God or Evolution?
Several Notes on Historism in the Ideas of Early Twentieth Century Evangelical Thinkers
Jan Horský (*1963) teaches at the Faculty of Humanities of the Charles University in Prague , honza.horsky@seznam. cz Other contributions by the same author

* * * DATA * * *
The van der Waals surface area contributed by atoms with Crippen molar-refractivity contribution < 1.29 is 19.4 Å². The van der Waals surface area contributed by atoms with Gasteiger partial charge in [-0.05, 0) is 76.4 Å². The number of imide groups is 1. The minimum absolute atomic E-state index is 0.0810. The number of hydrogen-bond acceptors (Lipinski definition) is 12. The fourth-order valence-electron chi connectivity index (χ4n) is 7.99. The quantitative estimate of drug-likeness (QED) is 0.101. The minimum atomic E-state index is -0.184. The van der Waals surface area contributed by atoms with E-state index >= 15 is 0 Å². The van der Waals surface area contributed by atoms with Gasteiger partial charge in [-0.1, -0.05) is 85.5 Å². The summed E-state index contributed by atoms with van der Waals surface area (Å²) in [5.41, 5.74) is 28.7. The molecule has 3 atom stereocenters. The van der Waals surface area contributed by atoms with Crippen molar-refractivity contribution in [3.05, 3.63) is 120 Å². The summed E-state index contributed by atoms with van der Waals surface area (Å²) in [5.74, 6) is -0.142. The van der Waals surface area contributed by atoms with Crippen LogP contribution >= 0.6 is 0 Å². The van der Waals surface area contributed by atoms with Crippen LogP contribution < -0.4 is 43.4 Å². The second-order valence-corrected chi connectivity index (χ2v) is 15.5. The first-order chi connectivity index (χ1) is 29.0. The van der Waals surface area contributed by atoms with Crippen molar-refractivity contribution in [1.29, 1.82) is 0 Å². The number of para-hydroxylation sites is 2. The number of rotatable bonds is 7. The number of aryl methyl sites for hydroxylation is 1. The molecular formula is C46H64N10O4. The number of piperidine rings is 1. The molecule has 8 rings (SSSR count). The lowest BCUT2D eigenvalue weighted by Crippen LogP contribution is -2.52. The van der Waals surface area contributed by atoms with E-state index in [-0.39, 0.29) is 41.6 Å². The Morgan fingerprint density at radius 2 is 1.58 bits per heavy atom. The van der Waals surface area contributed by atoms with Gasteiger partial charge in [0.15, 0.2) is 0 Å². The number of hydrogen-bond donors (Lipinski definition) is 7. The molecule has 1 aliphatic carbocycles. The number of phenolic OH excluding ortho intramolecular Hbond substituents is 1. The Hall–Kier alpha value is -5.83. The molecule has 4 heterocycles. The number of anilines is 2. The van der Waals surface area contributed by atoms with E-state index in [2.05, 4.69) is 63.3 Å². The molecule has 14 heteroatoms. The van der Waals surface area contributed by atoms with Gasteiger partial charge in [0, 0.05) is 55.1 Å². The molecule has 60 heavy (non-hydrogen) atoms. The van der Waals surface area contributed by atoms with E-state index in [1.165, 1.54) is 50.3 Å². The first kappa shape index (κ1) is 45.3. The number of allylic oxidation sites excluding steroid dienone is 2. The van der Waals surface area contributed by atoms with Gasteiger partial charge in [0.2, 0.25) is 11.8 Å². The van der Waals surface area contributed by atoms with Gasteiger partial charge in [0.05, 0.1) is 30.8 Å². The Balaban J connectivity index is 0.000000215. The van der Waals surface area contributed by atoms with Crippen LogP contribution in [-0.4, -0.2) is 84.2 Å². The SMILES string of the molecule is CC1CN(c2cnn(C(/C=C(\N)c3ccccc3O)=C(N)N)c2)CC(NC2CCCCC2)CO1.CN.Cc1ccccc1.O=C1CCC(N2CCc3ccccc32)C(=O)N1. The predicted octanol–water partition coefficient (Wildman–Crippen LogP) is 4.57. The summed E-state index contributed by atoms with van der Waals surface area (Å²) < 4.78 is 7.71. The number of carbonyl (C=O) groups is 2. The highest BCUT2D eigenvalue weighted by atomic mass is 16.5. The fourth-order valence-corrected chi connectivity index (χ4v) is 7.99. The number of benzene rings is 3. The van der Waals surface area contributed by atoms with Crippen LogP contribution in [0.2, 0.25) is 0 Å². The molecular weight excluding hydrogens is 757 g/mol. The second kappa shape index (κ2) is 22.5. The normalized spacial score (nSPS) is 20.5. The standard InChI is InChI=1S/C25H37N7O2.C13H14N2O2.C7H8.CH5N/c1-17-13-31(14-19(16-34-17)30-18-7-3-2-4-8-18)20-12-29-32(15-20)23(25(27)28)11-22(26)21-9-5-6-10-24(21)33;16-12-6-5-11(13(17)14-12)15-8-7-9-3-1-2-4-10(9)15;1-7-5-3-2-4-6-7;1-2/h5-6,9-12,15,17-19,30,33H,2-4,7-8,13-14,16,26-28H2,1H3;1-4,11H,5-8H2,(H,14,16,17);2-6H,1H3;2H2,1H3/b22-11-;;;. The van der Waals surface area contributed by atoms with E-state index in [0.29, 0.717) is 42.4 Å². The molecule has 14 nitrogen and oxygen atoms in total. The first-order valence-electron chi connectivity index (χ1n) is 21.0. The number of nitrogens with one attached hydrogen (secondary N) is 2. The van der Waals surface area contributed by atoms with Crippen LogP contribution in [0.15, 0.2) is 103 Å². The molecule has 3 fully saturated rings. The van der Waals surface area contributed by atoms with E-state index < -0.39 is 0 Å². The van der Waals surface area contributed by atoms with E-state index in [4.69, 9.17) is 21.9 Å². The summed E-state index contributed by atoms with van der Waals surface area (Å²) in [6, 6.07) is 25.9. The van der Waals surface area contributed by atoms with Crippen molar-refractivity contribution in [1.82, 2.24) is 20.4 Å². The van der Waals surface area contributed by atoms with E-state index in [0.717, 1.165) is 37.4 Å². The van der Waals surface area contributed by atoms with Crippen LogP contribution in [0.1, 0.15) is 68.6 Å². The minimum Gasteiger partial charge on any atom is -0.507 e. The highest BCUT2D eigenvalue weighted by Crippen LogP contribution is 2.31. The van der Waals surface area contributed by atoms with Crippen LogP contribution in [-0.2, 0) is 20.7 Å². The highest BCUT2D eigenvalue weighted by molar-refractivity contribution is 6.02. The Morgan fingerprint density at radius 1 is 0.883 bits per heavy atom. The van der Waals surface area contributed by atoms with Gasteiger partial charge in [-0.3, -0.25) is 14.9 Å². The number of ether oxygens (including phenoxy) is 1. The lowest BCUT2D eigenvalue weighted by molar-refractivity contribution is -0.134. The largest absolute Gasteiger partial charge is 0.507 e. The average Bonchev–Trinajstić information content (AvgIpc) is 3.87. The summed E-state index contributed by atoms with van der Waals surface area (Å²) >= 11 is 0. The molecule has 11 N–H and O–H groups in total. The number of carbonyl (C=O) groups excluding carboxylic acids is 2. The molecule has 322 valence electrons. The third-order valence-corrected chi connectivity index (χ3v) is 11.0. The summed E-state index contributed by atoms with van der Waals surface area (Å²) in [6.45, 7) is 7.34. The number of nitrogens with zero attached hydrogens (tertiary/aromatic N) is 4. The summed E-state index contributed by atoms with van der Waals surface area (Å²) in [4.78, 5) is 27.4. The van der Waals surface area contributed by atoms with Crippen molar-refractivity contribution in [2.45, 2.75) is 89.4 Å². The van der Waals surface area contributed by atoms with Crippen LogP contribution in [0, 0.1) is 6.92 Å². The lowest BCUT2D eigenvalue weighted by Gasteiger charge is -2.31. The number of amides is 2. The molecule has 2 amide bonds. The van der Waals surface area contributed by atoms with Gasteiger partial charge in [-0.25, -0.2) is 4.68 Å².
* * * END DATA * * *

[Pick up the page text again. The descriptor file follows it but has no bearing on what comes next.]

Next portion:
This study is based on a comparative analysis of certain features in the thinking of two Protestant liberal theologians, the Czech divinity scholar, historian of religion and subsequent proponent of comparative religious studies František Žilka and the classic German writer on the sociology of religion Ernst Troeltsch. Here the author focuses primarily on their conception of historical development in relation to religious values. While Troeltsch recognizes the possible influence of social and economic conditions on religion, Žilka on the other hand understands religion to be a factor in the creation of social structures. In contrast to Troeltsch, however, Žilka is more prone to recognize the influence of nationalities on the various forms of (Christian) religion. Both concur in seeing elements within Protestantism which contribute to the democratic development of society. Both authors also agree that the validity of religious values themselves cannot be decided by historical or sociological methods. Both wish to tone down the methods used in 19th century historism by acknowledging the autonomy of theological methods.